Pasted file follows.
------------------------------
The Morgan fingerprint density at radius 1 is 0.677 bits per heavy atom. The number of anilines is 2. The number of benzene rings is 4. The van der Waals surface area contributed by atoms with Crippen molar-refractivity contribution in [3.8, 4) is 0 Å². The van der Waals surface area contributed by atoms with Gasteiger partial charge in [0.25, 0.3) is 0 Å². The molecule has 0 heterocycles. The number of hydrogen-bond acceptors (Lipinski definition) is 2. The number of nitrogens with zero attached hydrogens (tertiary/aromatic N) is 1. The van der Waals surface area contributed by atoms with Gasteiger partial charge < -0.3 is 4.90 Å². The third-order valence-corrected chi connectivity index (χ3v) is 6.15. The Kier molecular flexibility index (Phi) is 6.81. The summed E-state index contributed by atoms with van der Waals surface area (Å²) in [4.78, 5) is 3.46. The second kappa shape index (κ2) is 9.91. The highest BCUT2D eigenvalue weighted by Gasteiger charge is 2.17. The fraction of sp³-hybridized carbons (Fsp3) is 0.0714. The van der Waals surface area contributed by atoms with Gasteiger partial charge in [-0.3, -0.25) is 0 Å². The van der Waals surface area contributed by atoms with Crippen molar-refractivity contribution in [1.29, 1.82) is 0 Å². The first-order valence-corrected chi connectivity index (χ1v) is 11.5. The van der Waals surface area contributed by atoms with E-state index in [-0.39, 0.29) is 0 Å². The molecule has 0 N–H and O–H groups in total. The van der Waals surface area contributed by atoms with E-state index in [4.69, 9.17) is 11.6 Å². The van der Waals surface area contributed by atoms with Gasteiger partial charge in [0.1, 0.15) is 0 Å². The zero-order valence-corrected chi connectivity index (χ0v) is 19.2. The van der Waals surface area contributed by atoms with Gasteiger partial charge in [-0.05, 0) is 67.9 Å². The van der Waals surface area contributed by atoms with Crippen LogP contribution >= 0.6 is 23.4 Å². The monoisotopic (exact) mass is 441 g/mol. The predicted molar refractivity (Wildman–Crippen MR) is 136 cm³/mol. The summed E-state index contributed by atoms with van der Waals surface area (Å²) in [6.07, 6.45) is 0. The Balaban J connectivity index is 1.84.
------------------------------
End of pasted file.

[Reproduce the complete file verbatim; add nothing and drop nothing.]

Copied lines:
The Morgan fingerprint density at radius 1 is 0.677 bits per heavy atom. The number of anilines is 2. The number of benzene rings is 4. The van der Waals surface area contributed by atoms with Crippen molar-refractivity contribution in [3.8, 4) is 0 Å². The van der Waals surface area contributed by atoms with Gasteiger partial charge in [0.25, 0.3) is 0 Å². The molecule has 0 heterocycles. The number of hydrogen-bond acceptors (Lipinski definition) is 2. The number of nitrogens with zero attached hydrogens (tertiary/aromatic N) is 1. The van der Waals surface area contributed by atoms with Gasteiger partial charge < -0.3 is 4.90 Å². The third-order valence-corrected chi connectivity index (χ3v) is 6.15. The Kier molecular flexibility index (Phi) is 6.81. The summed E-state index contributed by atoms with van der Waals surface area (Å²) in [4.78, 5) is 3.46. The second kappa shape index (κ2) is 9.91. The highest BCUT2D eigenvalue weighted by Gasteiger charge is 2.17. The fraction of sp³-hybridized carbons (Fsp3) is 0.0714. The van der Waals surface area contributed by atoms with Gasteiger partial charge in [-0.3, -0.25) is 0 Å². The van der Waals surface area contributed by atoms with Crippen molar-refractivity contribution in [1.29, 1.82) is 0 Å². The first-order valence-corrected chi connectivity index (χ1v) is 11.5. The van der Waals surface area contributed by atoms with E-state index in [-0.39, 0.29) is 0 Å². The molecule has 0 N–H and O–H groups in total. The van der Waals surface area contributed by atoms with E-state index in [4.69, 9.17) is 11.6 Å². The van der Waals surface area contributed by atoms with Gasteiger partial charge in [0.1, 0.15) is 0 Å². The zero-order valence-corrected chi connectivity index (χ0v) is 19.2. The van der Waals surface area contributed by atoms with Gasteiger partial charge in [-0.05, 0) is 67.9 Å². The van der Waals surface area contributed by atoms with Crippen LogP contribution >= 0.6 is 23.4 Å². The monoisotopic (exact) mass is 441 g/mol. The predicted molar refractivity (Wildman–Crippen MR) is 136 cm³/mol. The summed E-state index contributed by atoms with van der Waals surface area (Å²) in [6.07, 6.45) is 0. The Balaban J connectivity index is 1.84.